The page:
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Natural Beekeeping > General Chat > Varroa


Title: Varroa
Description: Pool experiences


Paul - June 20, 2010 11:48 AM (GMT)
I guess it will only be a matter of time before we all have to face this problem.
I think it may be beneficial for all if we post our experiences/problems in a bid to find the best solution.
I have just read a report that states powdered sugar has little impact. On the other hand, by using chemicals to try to irradicate the mite completely only serves to produce chemical resistant stains of the mite. This, in my opinion is only going to make matters worse. We need to find a way of allowing the bees to manage an infestation naturally. I guess it's back to sugar then?
What thoughts/experiences do you all have?

Beebass - June 20, 2010 02:06 PM (GMT)
I use an anti varroa floor on my National hive. There's a chap who makes really nice oak ones and sells them on eBay. Not a cheap option but they really are a huge improvement on the standard floor. I have been placing sticky film on the slide out floor. Instead of the silly-priced special bee stuff I bought an economy sized roll of book covering film, again from eBay and use that instead. It does get clogged up with debris really quickly though and thus loses it's effectiveness. I have heard people coat the board with old cooking oil and I might give that a try....

I have also used HiveClean/Varroa Stick from Beevital, but I don't really know how effective it is, it's suitable for organic beekeeping so I guess it can't do any harm. BeeVital

Since I've actually had bees in TBHs this season I've been dusting them with sugar every time I have the roof off, I only do the bit I'm inspecting so it's not overkill and, once again, I can't see it doing any harm. Of course the good thing about most TBH's is they have a mesh floor which means the mites are likely to drop straight through and have a tough time climbing back in. I'm only going to fit the optional floor board in the winter months and I'll probably cover it with vegetable oil.

Tavascarow - June 20, 2010 06:00 PM (GMT)
I have been using mesh floors for some time & I'm still using apiguard till I run out.
It's thymol based gel which doesn't kill the mites but irritates them sufficiently to get them to drop off, so no resistance build up as with the old bayvorol/apistan strips (Flumethrin) .
I think beevital & a lot of the other 'natural' remedies are similar.
When I run out of apiguard I'm going to use (again Gareth) LINK .
Having bees that aren't over prolific helps.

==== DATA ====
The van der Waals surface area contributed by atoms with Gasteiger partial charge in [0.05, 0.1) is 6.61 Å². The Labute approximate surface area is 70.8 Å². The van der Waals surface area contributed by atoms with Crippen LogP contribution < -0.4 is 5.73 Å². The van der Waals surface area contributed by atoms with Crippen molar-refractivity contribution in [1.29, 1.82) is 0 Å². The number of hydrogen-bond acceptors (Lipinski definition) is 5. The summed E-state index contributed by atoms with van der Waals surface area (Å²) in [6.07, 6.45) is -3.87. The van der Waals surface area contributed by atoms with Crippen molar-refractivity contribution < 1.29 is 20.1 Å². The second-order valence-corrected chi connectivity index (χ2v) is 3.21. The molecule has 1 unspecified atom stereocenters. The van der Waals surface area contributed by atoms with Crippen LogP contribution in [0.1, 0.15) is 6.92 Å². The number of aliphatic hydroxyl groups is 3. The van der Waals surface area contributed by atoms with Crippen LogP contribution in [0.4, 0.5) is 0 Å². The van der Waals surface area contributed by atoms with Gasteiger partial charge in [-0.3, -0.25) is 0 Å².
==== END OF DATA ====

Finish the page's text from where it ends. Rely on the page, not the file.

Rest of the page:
Some bees build up so fast & in such high numbers that if you don't treat at the right time they can quickly become infested.
Checking your mite count on a weekly basis is good.
Gives you an indicator of when treatment is necessary.
I've got to be honest & say I don't check my mite drop like I should, but the bees I have are hardy survivors that came from a neglected WBC hive at a friends place & had no varroa treatment (or anything done to them at all) for eight or ten years before I got them so I figure if they survived that, they can survive my lack of diligence.

Beebass - June 20, 2010 06:42 PM (GMT)
I'm with you on this Steve, from the very little I know I get the resounding impression that we interfere far too much :)

Vee - July 4, 2010 11:10 AM (GMT)
Despite sugar puffing fairly frequently I was frightened silly by large daily numbers of varroa dropping (50 or more) from August onwards last year (my first as a beekeeper). I rushed out and bought BeeVital's Hive-Clean (organic) - which brought torrents of them down - 600+ at a go.

I applied treatments weekly till the varroa were (apparently) gone - but it took 6-7 weeks. Since then I've used spacers so I can apply the stuff without too much stress to the bees (or me). Before the spacers I was squirting it in with a hypodermic needle which was a bit hit or miss. Varroa dislike the smell of Hive-Clean and scuttle off - it also encourages the bees to do lots of grooming and I have a fantasy that it tastes nice.

Since then, I've developed OCD (obsessive compulsive disorder) as far as varroa go - and inspect my bottom boards daily!!! I've put white plastic inserts 2" below the bottom mesh which have been covered in a slushy-ish mixture of beeswax and vegetable oil (applied with a toothbrush). This works well and is cheap. I scrape the inserts down and re-apply when the rubbbish build-up gets in the way of counting.

Over the winter the counts were 0 - now they're in 0s and 1s for all except one hive - which is usually around 2-4 but has hit 8 and 10 from time to time. Bear in mind the rule of thumb is that for every 1 that drops there are 100 still upstairs! I'm watching keenly.

Fingers crossed for this Autumn... All the best, V

Tavascarow - July 5, 2010 08:55 AM (GMT)
I've just realised the link in my original post wasn't working.
Now fixed it, it's a very informative thread from a beekeeper I have a great deal of respect for.
His recipe (about half way down the first page) is tried & tested, I personally have no fear of using it above manufactured products, in fact I would put more faith in it over manufactured, knowing the originator.
Anything with oxalic acid in is going to be detrimental to bees health.
It's been proven to shorten the life span of bees.
It wont affect honey or wax, but is not a gentle, natural treatment IMHO.

:)

columbinegarden - July 5, 2010 10:04 PM (GMT)
I agree about the oxalic acid. An insecticide for garden use can be made by steeping rhubarb leaves and this is supposed to kill caterpillars, aphids etc, so I'm sure it would harm mites, but not much point if the bees are getting a dose as well!

Nic




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